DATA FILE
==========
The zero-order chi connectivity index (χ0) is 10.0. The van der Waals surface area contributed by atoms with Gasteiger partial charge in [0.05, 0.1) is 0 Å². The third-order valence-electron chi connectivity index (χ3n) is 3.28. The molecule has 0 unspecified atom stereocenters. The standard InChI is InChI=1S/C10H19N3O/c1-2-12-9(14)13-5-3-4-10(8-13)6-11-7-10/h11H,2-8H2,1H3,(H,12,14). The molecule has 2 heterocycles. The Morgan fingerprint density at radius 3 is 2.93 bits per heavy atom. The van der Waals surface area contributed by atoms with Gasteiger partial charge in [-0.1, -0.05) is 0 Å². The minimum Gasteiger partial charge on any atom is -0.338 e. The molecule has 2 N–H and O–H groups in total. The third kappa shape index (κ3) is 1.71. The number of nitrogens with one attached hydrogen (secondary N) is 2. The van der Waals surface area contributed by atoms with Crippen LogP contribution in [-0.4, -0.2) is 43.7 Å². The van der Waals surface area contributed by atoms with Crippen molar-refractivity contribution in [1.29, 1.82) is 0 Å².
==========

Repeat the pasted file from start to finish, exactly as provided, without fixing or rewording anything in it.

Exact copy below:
The zero-order chi connectivity index (χ0) is 10.0. The van der Waals surface area contributed by atoms with Gasteiger partial charge in [0.05, 0.1) is 0 Å². The third-order valence-electron chi connectivity index (χ3n) is 3.28. The molecule has 0 unspecified atom stereocenters. The standard InChI is InChI=1S/C10H19N3O/c1-2-12-9(14)13-5-3-4-10(8-13)6-11-7-10/h11H,2-8H2,1H3,(H,12,14). The molecule has 2 heterocycles. The Morgan fingerprint density at radius 3 is 2.93 bits per heavy atom. The van der Waals surface area contributed by atoms with Gasteiger partial charge in [-0.1, -0.05) is 0 Å². The minimum Gasteiger partial charge on any atom is -0.338 e. The molecule has 2 N–H and O–H groups in total. The third kappa shape index (κ3) is 1.71. The number of nitrogens with one attached hydrogen (secondary N) is 2. The van der Waals surface area contributed by atoms with Crippen LogP contribution in [-0.4, -0.2) is 43.7 Å². The van der Waals surface area contributed by atoms with Crippen molar-refractivity contribution in [1.29, 1.82) is 0 Å².